Robertson et al v. Cincinnati Life Insurance Company et al
ORDER granting Plaintiff's 68 MOTION for Order Compelling Discovery; directing Defendant to produce within fourteen days the documents described herein. Signed by Magistrate Judge Cheryl A. Eifert on 11/6/2017. (cc: counsel of record) (jsa)
IN THE UNITED STATES DISTRICT COURT
FOR THE SOUTHERN DISTRICT OF WEST VIRGINIA
Individually and as the personal
Representative of Jon Robertson,
Case No.: 3:16-cv-04242
THE CINCINNATI INSURANCE
Pending is Plaintiff’s Motion for Order Compelling Discovery. (ECF No. 68). The
issues in dispute have been fully briefed, and oral argument is unnecessary. For the
reasons that follow, the undersigned GRANTS the motion to compel. Defendant is
ORDERED to produce within fourteen days any portions of manuals, policy
statements, or other such documents in its possession, regardless of whether or not they
were developed by an outside company (such as a reinsurer), regarding the
treatment/consideration of “chest pain” in underwriting a life insurance policy.
Defendant offers four arguments for withholding these documents. First,
Defendant contends that Plaintiff did not properly request documents created by
reinsurers. The undersigned disagrees. The request for production of documents
submitted by Plaintiff broadly asked for any such underwriting materials. While Plaintiff
did not specify that she wanted documents developed by reinsurers, the request naturally
includes all responsive documents in Defendant’s possession, regardless of their
Second, Defendant argues that documents created by reinsurers are irrelevant in
this case, because the insurance policy issued on the life of Plaintiff’s decedent was not
reinsured. However, as Plaintiff points out, the policies and procedures of other insurance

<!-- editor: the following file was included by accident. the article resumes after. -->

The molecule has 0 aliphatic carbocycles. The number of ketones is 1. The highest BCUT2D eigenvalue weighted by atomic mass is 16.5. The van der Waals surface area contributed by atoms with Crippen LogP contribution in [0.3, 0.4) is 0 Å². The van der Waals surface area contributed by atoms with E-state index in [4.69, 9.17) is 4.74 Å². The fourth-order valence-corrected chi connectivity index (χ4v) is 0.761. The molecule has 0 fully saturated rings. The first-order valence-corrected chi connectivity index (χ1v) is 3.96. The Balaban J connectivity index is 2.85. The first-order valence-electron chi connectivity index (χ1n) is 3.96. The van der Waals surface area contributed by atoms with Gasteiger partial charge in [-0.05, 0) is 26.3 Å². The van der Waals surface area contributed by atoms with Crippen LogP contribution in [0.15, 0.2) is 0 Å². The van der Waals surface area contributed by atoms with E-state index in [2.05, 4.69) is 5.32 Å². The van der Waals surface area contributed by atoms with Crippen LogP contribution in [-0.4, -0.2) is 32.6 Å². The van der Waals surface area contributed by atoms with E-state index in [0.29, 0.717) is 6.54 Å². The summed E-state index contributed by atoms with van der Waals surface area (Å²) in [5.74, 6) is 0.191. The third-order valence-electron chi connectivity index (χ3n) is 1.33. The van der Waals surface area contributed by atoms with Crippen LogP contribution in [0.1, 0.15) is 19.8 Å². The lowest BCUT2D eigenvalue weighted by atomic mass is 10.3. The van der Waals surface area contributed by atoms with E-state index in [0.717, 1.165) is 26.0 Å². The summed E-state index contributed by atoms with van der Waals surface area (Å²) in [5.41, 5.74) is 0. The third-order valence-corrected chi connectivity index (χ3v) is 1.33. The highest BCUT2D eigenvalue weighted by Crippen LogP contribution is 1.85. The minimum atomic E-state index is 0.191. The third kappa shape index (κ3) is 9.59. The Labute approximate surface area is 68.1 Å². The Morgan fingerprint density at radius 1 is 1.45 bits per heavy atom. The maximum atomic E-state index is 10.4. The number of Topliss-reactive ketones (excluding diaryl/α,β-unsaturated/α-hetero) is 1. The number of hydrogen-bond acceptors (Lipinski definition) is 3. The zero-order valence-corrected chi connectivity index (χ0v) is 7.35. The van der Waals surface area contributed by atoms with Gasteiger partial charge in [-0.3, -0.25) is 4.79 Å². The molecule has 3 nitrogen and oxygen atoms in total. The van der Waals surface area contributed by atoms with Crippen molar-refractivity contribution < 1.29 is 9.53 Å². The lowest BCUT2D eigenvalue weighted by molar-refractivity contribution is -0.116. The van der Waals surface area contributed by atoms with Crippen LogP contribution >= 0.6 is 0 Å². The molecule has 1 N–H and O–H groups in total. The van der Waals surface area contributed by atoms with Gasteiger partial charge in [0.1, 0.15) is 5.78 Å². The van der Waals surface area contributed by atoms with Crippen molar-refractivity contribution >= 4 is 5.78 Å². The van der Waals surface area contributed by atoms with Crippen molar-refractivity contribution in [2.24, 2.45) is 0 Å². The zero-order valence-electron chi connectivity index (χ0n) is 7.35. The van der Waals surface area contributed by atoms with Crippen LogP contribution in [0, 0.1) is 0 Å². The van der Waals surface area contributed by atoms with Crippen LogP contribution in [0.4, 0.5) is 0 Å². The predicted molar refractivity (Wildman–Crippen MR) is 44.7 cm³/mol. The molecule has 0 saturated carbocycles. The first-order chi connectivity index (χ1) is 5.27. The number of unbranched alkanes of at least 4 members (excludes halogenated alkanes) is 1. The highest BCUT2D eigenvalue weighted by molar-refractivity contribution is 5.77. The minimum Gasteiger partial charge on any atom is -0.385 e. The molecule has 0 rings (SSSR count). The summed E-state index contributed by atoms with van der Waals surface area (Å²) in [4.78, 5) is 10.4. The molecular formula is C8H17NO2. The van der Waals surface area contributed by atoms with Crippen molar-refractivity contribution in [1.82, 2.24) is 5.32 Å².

companies may lead to the admissibility of evidence regarding industry standards and,
thus, the appropriateness of Defendant’s actions in this case. Relevancy is a broad concept
in federal court discovery. The ultimate admissibility of reinsurer materials is an issue
separate from their discoverability.
Next, Defendant asserts that underwriting manuals created by other companies
are proprietary; consequently, Defendant is not authorized to disclose them. Defendant
offers no evidentiary support for that statement; such as, a contract or other agreement
between Defendant and the reinsurers prohibiting disclosure of policies and manuals.
Indeed, the information before the Court suggests that the reinsurers freely disseminate
their underwriting policies to associated insurers, such as Defendant. Accordingly, this
argument is not persuasive. In any event, as Plaintiff agrees to accept the documents
subject to a protective order, Defendant’s concerns about the proprietary nature of the
policies and manuals should be alleviated.
Finally, Defendant claims that the wholesale production of policies and manuals is
overly broad, unduly burdensome, and not proportional to the needs of the case.
Defendant fails to supply factual information necessary to establish its burdensomeness
objection; however, the undersigned agrees that requiring Defendant to produce all
policies and all manuals is not proportional to the needs of the case. Plaintiff
acknowledges the merit of Defendant’s proportionality argument in her reply and agrees
to limit her request to the policies and portions of manuals and other such documents
discussing “chest pain” in the context of underwriting a life insurance policy. As such a
limitation reasonably addresses the proportionality issue, the undersigned grants the
motion to compel as modified.
The Clerk is directed to provide a copy of this Order to counsel of record.
ENTERED: November 6, 2017
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